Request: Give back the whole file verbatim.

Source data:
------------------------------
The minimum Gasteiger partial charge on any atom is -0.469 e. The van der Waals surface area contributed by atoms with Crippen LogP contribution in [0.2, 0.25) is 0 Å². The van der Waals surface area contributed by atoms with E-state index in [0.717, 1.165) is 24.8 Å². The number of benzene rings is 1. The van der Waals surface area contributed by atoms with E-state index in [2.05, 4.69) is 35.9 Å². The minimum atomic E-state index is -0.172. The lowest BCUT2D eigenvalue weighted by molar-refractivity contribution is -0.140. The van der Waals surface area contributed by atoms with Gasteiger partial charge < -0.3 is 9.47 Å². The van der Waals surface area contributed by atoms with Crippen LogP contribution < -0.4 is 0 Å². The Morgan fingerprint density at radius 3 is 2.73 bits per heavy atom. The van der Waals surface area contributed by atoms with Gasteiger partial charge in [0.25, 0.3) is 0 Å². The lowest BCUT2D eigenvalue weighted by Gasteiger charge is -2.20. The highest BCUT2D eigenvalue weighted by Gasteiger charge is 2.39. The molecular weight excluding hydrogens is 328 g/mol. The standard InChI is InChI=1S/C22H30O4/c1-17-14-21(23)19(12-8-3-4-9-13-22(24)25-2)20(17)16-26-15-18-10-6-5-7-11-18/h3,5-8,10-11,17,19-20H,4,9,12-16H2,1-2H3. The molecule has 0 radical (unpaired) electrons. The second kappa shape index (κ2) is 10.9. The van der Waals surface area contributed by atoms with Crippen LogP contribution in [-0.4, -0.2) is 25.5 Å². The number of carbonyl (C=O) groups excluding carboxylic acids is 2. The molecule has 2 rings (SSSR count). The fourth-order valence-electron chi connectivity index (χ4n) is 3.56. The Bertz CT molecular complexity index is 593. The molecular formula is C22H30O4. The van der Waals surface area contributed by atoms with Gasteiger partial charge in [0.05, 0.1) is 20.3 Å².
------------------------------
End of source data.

The minimum Gasteiger partial charge on any atom is -0.469 e. The van der Waals surface area contributed by atoms with Crippen LogP contribution in [0.2, 0.25) is 0 Å². The van der Waals surface area contributed by atoms with E-state index in [0.717, 1.165) is 24.8 Å². The number of benzene rings is 1. The van der Waals surface area contributed by atoms with E-state index in [2.05, 4.69) is 35.9 Å². The minimum atomic E-state index is -0.172. The lowest BCUT2D eigenvalue weighted by molar-refractivity contribution is -0.140. The van der Waals surface area contributed by atoms with Gasteiger partial charge < -0.3 is 9.47 Å². The van der Waals surface area contributed by atoms with Crippen LogP contribution < -0.4 is 0 Å². The Morgan fingerprint density at radius 3 is 2.73 bits per heavy atom. The van der Waals surface area contributed by atoms with Gasteiger partial charge in [0.25, 0.3) is 0 Å². The lowest BCUT2D eigenvalue weighted by Gasteiger charge is -2.20. The highest BCUT2D eigenvalue weighted by Gasteiger charge is 2.39. The molecular weight excluding hydrogens is 328 g/mol. The standard InChI is InChI=1S/C22H30O4/c1-17-14-21(23)19(12-8-3-4-9-13-22(24)25-2)20(17)16-26-15-18-10-6-5-7-11-18/h3,5-8,10-11,17,19-20H,4,9,12-16H2,1-2H3. The molecule has 0 radical (unpaired) electrons. The second kappa shape index (κ2) is 10.9. The van der Waals surface area contributed by atoms with Crippen LogP contribution in [-0.4, -0.2) is 25.5 Å². The number of carbonyl (C=O) groups excluding carboxylic acids is 2. The molecule has 2 rings (SSSR count). The fourth-order valence-electron chi connectivity index (χ4n) is 3.56. The Bertz CT molecular complexity index is 593. The molecular formula is C22H30O4. The van der Waals surface area contributed by atoms with Gasteiger partial charge in [0.05, 0.1) is 20.3 Å².